Child, Francis James

Child, Francis James
   By far the most important figure in *ballad studies, his work still dominates the field. Born in Boston, Mass., Child enrolled as a student at Harvard College in 1842, and stayed there, as teacher, for the rest of his life, becoming Harvard's first Professor of English in 1876. Child had already edited books on ballads and early poetry, when he encountered Svend Grudtvig's Dan-marks Gamle Folkeviser (1853-90), and realized the potential for further work on the subject. After the Civil War Child, with characteristic thoroughness, set out to investigate all known sources of British ballad material. Aware of the poor quality of previous scholarship and the reputation that ballad collectors and editors had for tampering with the texts, he was determined to trace original manuscripts and early printed material and his success on this score is evidenced by the fact that Harvard has the best collection of ballad source material in the world, and his name is still synonymous with ballad scholarship 100 years later. The five volumes of Child's English and Scottish Popular Ballads, published between 1882 and 1898 represent his life's major achievement, and it is difficult to overstate their influence. Not only did he gather all the known key primary material and bring his own considerable knowledge and scholarship to bear on the material, but he single-handedly defined the scope of the genre, and the 305 ballads he selected rapidly became a closed corpus available for further study but not amenable to extension or diminution. Successive ballad scholars have suggested a handful of other items which could perhaps have been included, but the majority have accepted the corpus without demur. While this has had certain administrative benefits, there is no doubt that this situation has had a stultifying effect on ballad studies for many years.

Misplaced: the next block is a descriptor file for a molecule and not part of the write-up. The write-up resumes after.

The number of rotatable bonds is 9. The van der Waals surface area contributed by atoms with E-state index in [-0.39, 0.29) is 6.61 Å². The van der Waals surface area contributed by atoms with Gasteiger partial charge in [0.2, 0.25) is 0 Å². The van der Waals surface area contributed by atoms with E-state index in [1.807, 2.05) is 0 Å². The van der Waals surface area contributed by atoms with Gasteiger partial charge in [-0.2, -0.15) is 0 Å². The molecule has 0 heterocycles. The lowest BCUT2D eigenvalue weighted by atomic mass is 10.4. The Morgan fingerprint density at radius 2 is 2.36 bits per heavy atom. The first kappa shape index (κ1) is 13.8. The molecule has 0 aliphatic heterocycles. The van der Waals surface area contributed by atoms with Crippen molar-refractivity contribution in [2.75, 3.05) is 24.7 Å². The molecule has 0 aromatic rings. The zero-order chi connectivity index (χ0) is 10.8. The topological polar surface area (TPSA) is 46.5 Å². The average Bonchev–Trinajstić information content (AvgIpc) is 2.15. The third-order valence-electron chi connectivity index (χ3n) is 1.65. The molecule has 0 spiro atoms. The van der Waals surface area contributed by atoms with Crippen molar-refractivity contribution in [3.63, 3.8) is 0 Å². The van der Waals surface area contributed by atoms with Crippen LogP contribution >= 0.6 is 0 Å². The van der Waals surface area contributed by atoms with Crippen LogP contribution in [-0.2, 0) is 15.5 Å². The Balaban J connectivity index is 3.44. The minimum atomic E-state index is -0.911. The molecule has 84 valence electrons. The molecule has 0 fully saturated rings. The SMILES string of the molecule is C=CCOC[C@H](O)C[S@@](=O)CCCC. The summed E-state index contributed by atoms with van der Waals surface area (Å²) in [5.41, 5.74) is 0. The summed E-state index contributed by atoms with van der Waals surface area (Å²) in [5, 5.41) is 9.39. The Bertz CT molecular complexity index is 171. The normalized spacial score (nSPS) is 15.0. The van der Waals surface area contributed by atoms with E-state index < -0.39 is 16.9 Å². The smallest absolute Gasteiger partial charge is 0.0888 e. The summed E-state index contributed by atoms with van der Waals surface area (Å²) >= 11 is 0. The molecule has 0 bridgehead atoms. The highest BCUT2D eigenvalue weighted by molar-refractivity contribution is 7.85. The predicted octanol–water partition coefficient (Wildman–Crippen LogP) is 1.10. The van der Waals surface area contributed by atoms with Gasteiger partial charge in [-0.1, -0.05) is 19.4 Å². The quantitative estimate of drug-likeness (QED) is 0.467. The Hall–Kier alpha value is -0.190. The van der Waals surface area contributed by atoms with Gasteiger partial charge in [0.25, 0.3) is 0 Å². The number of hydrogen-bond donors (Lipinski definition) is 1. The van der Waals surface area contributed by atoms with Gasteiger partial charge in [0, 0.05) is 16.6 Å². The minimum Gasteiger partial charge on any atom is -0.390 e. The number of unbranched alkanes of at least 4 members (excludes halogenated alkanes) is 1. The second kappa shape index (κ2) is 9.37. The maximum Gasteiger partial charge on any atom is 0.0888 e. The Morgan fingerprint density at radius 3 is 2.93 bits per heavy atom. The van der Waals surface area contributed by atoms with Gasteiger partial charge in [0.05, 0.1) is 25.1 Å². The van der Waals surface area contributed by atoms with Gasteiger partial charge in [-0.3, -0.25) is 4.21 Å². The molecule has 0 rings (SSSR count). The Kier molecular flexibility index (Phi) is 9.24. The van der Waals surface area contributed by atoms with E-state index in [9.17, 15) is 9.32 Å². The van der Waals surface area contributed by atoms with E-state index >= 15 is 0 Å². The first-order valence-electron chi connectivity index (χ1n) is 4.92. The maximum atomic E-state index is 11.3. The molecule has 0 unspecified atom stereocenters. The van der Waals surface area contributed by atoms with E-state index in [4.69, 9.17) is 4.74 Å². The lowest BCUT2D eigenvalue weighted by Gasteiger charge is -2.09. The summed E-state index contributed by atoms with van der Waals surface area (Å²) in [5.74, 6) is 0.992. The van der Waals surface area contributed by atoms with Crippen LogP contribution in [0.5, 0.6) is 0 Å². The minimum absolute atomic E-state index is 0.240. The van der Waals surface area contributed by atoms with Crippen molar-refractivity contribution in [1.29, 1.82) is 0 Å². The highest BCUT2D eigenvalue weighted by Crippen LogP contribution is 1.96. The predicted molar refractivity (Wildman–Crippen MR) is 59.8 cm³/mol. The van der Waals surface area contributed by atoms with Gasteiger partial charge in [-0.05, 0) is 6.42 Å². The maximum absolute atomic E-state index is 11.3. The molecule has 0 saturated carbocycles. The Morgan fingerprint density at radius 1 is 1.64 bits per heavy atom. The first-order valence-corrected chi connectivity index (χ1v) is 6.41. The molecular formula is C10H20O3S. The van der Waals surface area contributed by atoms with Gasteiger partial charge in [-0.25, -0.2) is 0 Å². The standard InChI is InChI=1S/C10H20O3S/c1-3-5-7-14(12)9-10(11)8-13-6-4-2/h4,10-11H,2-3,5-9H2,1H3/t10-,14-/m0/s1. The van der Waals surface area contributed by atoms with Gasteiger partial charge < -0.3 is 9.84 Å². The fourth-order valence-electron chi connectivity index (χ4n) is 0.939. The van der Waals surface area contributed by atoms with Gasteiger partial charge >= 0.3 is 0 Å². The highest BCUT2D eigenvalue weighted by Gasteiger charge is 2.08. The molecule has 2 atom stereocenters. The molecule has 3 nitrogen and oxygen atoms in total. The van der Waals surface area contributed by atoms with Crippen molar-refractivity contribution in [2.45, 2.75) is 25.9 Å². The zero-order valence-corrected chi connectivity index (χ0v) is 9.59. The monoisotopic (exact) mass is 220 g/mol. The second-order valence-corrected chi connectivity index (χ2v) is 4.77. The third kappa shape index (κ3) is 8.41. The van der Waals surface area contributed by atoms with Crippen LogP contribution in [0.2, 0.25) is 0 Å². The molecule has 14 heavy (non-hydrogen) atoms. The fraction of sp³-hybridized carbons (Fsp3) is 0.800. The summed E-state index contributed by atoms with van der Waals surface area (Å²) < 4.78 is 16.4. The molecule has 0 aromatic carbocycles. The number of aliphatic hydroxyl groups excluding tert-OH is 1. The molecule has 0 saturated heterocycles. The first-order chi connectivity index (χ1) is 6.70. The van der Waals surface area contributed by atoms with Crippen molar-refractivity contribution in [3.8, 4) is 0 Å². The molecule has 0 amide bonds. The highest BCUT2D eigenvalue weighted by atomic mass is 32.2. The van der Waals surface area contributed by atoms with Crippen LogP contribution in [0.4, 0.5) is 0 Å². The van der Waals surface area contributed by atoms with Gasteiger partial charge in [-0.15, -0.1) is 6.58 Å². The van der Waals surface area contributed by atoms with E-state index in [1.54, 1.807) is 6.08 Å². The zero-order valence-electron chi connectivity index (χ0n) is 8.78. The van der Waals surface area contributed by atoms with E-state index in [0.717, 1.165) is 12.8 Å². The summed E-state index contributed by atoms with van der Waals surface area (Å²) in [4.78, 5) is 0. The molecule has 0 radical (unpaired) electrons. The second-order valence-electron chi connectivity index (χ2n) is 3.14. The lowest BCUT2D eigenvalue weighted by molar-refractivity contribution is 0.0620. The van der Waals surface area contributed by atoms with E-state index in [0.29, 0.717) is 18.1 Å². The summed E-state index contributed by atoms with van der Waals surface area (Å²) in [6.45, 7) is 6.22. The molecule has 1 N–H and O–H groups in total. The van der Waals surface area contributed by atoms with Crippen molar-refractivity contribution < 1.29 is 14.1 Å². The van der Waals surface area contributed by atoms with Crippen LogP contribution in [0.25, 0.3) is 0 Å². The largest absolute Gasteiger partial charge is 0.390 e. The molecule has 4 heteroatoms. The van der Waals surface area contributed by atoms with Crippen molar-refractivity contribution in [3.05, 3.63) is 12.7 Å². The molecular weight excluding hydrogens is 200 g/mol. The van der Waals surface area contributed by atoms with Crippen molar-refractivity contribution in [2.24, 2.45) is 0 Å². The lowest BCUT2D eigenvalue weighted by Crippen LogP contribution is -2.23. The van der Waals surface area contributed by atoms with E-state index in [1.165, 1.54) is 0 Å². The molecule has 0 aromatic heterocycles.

Child's scholarship is indeed impressive. For each ballad, he gives several texts, with extensive comparative commentary which discusses motifs and plots on an international scale. When he died he had finished editing the ballad texts and commentaries, and his pupil and colleague George L. Kittredge saw the last parts through the press. Unfortunately, Child did not have time to write the proposed introductory essays on balladry, and this lack of a definitive word from the acknowledged master has bedevilled ballad scholarship ever since, particularly in the realm of definition. By modern standards, Child's one major failing was that as a literary scholar he was little interested in the music of the ballads, but this shortcoming was more than compensated by Bertrand H. Bronson's The Traditional Tunes of the Child Ballads (4 vols., 1959-72).
   ■ English and Scottish Popular Ballads in five volumes (18821898); G. L. Kittredge, 'Francis James Child' in volume i of English and Scottish Popular Ballads, pp. xxiii-xxxi; Sigurd Bernhard Hustvedt, Ballad Books and Ballad Men (1930); Tom Cheesman and Sigrid Riewerts, Ballads Into Books: The Legacies of Francis James Child (1997).

A Dictionary of English folklore. . 2014.

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